When one thinks of negotiating offers, salary is the first thing that typically comes to mind; however, non-salary items like training, benefits, or relocation expenses are also often negotiable. To prepare for negotiations:
- Identify what you want from the job: negotiating for salary is different from negotiating for benefits, and each will require you do conduct different research.
- Learn about the position. If you can, speak to current employees about how that position fits within the organizational hierarchy.
- Research the industry. Know what you are worth relative to the specific job, but also to the industry in general.
What do you want to negotiate?
Depending on the industry, the position, and your level of experience, benefits packages including bonuses, stock options, health care, paid parental leave may be available, so do your research. For many, these benefits are as important or more important than salary. Anything that will give you satisfaction are potentially negotiable items.
What is important to you? Prioritizing these items can help determine your values and clarify your long term career goals. Use the following list to identify what matters most to you in a career.
Step 1: Put a check mark (√) beside your 10 most important items.
Step 2: Out of your 10 choices, select your top 5 items and prioritize them.
- Quality of work
- Ability to use skills, training, and experience
- Work or “corporate” culture
- Length of commute
- Type of organization
- Opportunity to grow professionally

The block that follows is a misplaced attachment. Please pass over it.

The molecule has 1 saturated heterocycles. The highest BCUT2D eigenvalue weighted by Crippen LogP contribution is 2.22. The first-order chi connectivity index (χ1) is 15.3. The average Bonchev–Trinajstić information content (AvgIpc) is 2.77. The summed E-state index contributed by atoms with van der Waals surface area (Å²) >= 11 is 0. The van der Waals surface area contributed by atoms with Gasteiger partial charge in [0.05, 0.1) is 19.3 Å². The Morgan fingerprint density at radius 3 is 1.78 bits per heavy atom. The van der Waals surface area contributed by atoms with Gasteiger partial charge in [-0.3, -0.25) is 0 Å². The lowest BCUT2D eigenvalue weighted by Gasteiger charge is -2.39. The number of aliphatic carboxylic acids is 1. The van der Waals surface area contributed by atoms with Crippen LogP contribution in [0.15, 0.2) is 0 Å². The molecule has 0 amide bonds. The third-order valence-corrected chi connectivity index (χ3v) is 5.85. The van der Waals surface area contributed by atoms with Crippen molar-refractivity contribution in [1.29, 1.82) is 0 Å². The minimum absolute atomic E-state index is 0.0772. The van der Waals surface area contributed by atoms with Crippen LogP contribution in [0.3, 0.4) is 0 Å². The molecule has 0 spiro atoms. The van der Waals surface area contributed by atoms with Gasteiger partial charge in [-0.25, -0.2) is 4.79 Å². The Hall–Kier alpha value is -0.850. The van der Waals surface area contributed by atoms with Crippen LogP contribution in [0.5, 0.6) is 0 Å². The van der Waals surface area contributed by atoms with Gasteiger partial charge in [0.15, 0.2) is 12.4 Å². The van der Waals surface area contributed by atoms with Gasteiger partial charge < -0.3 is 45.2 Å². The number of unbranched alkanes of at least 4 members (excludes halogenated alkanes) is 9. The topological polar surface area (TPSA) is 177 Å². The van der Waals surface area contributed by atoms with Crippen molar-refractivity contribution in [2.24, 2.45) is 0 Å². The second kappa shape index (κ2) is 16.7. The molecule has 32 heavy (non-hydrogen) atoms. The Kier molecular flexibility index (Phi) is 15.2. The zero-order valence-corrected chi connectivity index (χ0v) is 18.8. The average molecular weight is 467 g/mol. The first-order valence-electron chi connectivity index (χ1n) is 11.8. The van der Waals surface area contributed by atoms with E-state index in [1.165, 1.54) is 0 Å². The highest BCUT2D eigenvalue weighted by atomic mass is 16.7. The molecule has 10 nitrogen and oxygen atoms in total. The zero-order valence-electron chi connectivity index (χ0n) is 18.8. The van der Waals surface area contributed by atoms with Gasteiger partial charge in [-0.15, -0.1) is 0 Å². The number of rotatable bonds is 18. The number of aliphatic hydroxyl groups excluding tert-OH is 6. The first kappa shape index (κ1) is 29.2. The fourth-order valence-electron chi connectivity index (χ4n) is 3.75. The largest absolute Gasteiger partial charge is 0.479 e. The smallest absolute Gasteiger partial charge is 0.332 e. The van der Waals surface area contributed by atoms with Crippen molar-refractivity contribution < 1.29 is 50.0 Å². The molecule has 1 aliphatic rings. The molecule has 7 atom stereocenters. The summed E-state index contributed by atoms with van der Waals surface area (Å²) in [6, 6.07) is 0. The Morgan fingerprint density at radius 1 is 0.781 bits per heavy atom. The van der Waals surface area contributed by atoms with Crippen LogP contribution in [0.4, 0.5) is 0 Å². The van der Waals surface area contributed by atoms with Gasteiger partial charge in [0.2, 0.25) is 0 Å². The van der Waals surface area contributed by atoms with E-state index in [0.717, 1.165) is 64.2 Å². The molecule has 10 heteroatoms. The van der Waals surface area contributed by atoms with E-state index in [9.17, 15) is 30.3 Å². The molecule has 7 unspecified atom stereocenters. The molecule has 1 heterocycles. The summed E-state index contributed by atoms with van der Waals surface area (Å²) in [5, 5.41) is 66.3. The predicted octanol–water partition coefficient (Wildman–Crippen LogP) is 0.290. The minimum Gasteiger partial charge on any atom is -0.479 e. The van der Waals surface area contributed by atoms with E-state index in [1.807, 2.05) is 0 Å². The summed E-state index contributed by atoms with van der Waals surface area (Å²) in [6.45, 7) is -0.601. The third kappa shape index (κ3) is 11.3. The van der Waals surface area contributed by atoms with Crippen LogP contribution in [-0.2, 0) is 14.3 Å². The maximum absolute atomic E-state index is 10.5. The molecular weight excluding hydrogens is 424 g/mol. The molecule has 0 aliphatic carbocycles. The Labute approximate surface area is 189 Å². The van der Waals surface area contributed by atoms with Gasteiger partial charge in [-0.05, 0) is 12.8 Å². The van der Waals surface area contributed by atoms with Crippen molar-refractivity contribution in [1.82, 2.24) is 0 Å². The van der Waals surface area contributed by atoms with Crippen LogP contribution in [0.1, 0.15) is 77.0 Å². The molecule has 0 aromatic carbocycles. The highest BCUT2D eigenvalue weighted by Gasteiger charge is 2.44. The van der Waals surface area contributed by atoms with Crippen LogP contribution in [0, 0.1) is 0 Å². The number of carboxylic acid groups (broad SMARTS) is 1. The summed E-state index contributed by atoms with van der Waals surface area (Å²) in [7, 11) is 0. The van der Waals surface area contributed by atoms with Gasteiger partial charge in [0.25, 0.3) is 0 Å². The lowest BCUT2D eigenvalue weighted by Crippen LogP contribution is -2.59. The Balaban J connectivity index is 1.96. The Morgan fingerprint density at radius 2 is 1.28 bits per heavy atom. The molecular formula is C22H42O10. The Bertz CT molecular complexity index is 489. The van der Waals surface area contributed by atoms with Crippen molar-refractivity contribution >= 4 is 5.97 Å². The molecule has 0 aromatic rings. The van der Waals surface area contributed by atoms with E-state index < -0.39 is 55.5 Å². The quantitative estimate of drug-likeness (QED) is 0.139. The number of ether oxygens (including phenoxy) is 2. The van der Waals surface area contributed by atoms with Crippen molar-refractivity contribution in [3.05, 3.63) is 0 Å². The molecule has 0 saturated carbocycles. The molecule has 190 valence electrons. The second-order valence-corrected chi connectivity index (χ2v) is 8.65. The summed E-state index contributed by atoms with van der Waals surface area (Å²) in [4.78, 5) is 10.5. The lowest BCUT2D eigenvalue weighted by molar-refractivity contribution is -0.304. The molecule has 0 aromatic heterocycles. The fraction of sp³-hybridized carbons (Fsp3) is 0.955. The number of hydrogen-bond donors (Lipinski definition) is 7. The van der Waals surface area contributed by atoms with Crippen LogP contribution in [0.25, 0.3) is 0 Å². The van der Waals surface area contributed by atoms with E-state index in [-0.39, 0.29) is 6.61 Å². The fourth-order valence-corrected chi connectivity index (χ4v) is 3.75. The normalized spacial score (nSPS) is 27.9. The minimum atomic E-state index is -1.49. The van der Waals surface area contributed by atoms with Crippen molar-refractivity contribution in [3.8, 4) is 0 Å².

- Job title
- Work environment e.g. entrepreneurial, team-oriented
- Work in a large corporation
- Have the opportunity to work with new project requirements
- Have a nice work space
- Be able to take advantage of tuition reimbursement benefits
- Increase base salary and overall good to above average compensation package
- Receive a signing or annual bonus
- Be in an open and friendly environment
- Experience a fair amount of autonomy
- Be able to grow with the company without relocating
- Have a mentor or good career coach
The priority items you have identified can be used in negotiating your offer.
Where can you find salary information?
Don't overestimate what you're worth, but don't sell yourself short either. Carefully research what similar jobs in that industry pay. Identify the minimum increase you will settle for. Take the time to research other options if you feel it is time to make a career move. For information on this topic, see http://www.careers.utoronto.ca/myCareer/resumeInterview/salNegotiate.aspx?tr=
Determine what you’re worth
To better estimate what you should be getting paid, you need to factor in
- Your skills (developed through employment, academic and extra curricular activities)
- Your educational qualifications
- Any other relevant experiences and accomplishments
Your skills include those directly related to your disciplinary training and expertise, but also those more generally related to completing higher level academic studies (often called "transferable" skills). For more information on these and other skills developed by graduate students see: http://www.careercenter.umich.edu/students/gradservices/nonacademic/transfer.htm